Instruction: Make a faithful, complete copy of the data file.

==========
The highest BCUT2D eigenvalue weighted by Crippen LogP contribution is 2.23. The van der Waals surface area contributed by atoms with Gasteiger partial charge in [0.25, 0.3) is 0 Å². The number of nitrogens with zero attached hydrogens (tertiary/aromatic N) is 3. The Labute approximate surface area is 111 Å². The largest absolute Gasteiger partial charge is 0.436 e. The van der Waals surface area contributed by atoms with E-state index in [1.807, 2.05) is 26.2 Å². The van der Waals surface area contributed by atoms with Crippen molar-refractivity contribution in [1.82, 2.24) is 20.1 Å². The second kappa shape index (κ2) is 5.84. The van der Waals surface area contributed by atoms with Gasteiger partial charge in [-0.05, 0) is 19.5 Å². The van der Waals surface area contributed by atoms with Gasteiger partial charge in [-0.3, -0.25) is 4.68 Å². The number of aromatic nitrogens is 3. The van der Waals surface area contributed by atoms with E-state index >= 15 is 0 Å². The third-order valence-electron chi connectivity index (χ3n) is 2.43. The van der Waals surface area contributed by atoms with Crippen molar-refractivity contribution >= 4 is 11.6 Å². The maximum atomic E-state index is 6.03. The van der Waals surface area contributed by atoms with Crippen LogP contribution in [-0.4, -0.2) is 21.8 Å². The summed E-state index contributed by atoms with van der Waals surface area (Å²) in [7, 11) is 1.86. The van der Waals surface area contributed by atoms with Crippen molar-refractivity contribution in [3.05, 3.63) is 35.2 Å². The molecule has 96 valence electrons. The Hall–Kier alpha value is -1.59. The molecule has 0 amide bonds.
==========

The highest BCUT2D eigenvalue weighted by Crippen LogP contribution is 2.23. The van der Waals surface area contributed by atoms with Gasteiger partial charge in [0.25, 0.3) is 0 Å². The number of nitrogens with zero attached hydrogens (tertiary/aromatic N) is 3. The Labute approximate surface area is 111 Å². The largest absolute Gasteiger partial charge is 0.436 e. The van der Waals surface area contributed by atoms with E-state index in [1.807, 2.05) is 26.2 Å². The van der Waals surface area contributed by atoms with Crippen molar-refractivity contribution in [1.82, 2.24) is 20.1 Å². The second kappa shape index (κ2) is 5.84. The van der Waals surface area contributed by atoms with Gasteiger partial charge in [-0.05, 0) is 19.5 Å². The van der Waals surface area contributed by atoms with Gasteiger partial charge in [-0.3, -0.25) is 4.68 Å². The number of aromatic nitrogens is 3. The van der Waals surface area contributed by atoms with E-state index >= 15 is 0 Å². The third-order valence-electron chi connectivity index (χ3n) is 2.43. The van der Waals surface area contributed by atoms with Crippen molar-refractivity contribution >= 4 is 11.6 Å². The maximum atomic E-state index is 6.03. The van der Waals surface area contributed by atoms with Crippen LogP contribution in [-0.4, -0.2) is 21.8 Å². The summed E-state index contributed by atoms with van der Waals surface area (Å²) in [7, 11) is 1.86. The van der Waals surface area contributed by atoms with Crippen molar-refractivity contribution in [3.05, 3.63) is 35.2 Å². The molecule has 96 valence electrons. The Hall–Kier alpha value is -1.59. The molecule has 0 amide bonds.